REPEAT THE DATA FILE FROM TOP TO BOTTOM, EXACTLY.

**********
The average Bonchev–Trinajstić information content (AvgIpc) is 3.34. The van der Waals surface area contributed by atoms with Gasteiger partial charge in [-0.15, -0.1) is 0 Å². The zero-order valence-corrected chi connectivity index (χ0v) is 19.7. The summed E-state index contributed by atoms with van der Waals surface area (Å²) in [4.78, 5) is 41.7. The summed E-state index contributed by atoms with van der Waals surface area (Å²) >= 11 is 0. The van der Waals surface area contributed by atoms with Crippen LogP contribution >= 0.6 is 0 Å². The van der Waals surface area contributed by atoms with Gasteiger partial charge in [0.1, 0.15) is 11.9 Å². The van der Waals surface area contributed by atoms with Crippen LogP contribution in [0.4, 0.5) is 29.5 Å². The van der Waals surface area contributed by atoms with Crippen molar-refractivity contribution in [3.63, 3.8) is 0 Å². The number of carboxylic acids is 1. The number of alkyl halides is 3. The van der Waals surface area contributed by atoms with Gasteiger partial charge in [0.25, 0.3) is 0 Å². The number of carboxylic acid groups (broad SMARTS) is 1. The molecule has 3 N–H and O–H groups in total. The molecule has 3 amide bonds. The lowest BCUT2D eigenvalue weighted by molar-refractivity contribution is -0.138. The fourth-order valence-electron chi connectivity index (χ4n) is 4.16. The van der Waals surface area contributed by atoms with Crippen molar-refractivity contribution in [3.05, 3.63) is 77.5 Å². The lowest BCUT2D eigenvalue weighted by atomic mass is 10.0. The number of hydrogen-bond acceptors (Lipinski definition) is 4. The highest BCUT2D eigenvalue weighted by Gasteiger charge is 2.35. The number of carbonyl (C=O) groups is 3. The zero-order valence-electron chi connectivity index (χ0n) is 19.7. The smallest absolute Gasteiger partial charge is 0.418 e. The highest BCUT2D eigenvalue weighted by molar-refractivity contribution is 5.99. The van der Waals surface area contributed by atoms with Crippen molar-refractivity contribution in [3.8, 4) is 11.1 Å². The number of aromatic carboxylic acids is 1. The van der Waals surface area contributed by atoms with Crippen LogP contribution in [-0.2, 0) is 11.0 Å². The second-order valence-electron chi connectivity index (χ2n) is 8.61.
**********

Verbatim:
The average Bonchev–Trinajstić information content (AvgIpc) is 3.34. The van der Waals surface area contributed by atoms with Gasteiger partial charge in [-0.15, -0.1) is 0 Å². The zero-order valence-corrected chi connectivity index (χ0v) is 19.7. The summed E-state index contributed by atoms with van der Waals surface area (Å²) in [4.78, 5) is 41.7. The summed E-state index contributed by atoms with van der Waals surface area (Å²) >= 11 is 0. The van der Waals surface area contributed by atoms with Crippen LogP contribution >= 0.6 is 0 Å². The van der Waals surface area contributed by atoms with Gasteiger partial charge in [0.1, 0.15) is 11.9 Å². The van der Waals surface area contributed by atoms with Crippen LogP contribution in [0.4, 0.5) is 29.5 Å². The van der Waals surface area contributed by atoms with Crippen molar-refractivity contribution in [3.63, 3.8) is 0 Å². The number of carboxylic acids is 1. The number of alkyl halides is 3. The van der Waals surface area contributed by atoms with Gasteiger partial charge in [0.25, 0.3) is 0 Å². The number of carboxylic acid groups (broad SMARTS) is 1. The molecule has 3 N–H and O–H groups in total. The molecule has 3 amide bonds. The lowest BCUT2D eigenvalue weighted by molar-refractivity contribution is -0.138. The fourth-order valence-electron chi connectivity index (χ4n) is 4.16. The van der Waals surface area contributed by atoms with Crippen molar-refractivity contribution in [3.05, 3.63) is 77.5 Å². The lowest BCUT2D eigenvalue weighted by atomic mass is 10.0. The number of hydrogen-bond acceptors (Lipinski definition) is 4. The highest BCUT2D eigenvalue weighted by Gasteiger charge is 2.35. The number of carbonyl (C=O) groups is 3. The zero-order valence-electron chi connectivity index (χ0n) is 19.7. The smallest absolute Gasteiger partial charge is 0.418 e. The highest BCUT2D eigenvalue weighted by molar-refractivity contribution is 5.99. The van der Waals surface area contributed by atoms with Crippen molar-refractivity contribution in [3.8, 4) is 11.1 Å². The number of aromatic carboxylic acids is 1. The van der Waals surface area contributed by atoms with Crippen LogP contribution in [-0.2, 0) is 11.0 Å². The second-order valence-electron chi connectivity index (χ2n) is 8.61.